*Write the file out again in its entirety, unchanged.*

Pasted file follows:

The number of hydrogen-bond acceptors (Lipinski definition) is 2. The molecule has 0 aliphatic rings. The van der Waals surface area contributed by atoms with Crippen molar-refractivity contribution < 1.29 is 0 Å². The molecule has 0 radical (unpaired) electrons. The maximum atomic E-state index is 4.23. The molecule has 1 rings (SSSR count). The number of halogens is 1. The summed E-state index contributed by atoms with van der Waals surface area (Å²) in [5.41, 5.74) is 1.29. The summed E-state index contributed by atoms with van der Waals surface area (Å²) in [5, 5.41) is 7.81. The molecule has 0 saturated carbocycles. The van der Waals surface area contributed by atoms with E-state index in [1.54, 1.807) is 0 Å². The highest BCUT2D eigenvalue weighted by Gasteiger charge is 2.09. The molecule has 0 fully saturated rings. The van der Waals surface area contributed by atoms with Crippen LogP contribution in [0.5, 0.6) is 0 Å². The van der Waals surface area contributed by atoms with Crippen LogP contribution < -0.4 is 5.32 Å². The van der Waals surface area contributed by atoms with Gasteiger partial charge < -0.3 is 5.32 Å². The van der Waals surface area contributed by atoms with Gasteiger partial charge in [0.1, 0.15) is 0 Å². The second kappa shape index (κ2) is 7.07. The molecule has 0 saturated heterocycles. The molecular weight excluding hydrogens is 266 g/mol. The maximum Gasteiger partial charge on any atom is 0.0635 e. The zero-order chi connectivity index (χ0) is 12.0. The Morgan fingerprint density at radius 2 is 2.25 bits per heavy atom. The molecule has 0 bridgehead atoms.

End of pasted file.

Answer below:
The number of hydrogen-bond acceptors (Lipinski definition) is 2. The molecule has 0 aliphatic rings. The van der Waals surface area contributed by atoms with Crippen molar-refractivity contribution < 1.29 is 0 Å². The molecule has 0 radical (unpaired) electrons. The maximum atomic E-state index is 4.23. The molecule has 1 rings (SSSR count). The number of halogens is 1. The summed E-state index contributed by atoms with van der Waals surface area (Å²) in [5.41, 5.74) is 1.29. The summed E-state index contributed by atoms with van der Waals surface area (Å²) in [5, 5.41) is 7.81. The molecule has 0 saturated carbocycles. The van der Waals surface area contributed by atoms with E-state index in [1.54, 1.807) is 0 Å². The highest BCUT2D eigenvalue weighted by Gasteiger charge is 2.09. The molecule has 0 fully saturated rings. The van der Waals surface area contributed by atoms with Crippen LogP contribution in [0.5, 0.6) is 0 Å². The van der Waals surface area contributed by atoms with Crippen LogP contribution < -0.4 is 5.32 Å². The van der Waals surface area contributed by atoms with Gasteiger partial charge < -0.3 is 5.32 Å². The van der Waals surface area contributed by atoms with Gasteiger partial charge in [0.1, 0.15) is 0 Å². The second kappa shape index (κ2) is 7.07. The molecule has 0 saturated heterocycles. The molecular weight excluding hydrogens is 266 g/mol. The maximum Gasteiger partial charge on any atom is 0.0635 e. The zero-order chi connectivity index (χ0) is 12.0. The Morgan fingerprint density at radius 2 is 2.25 bits per heavy atom. The molecule has 0 bridgehead atoms.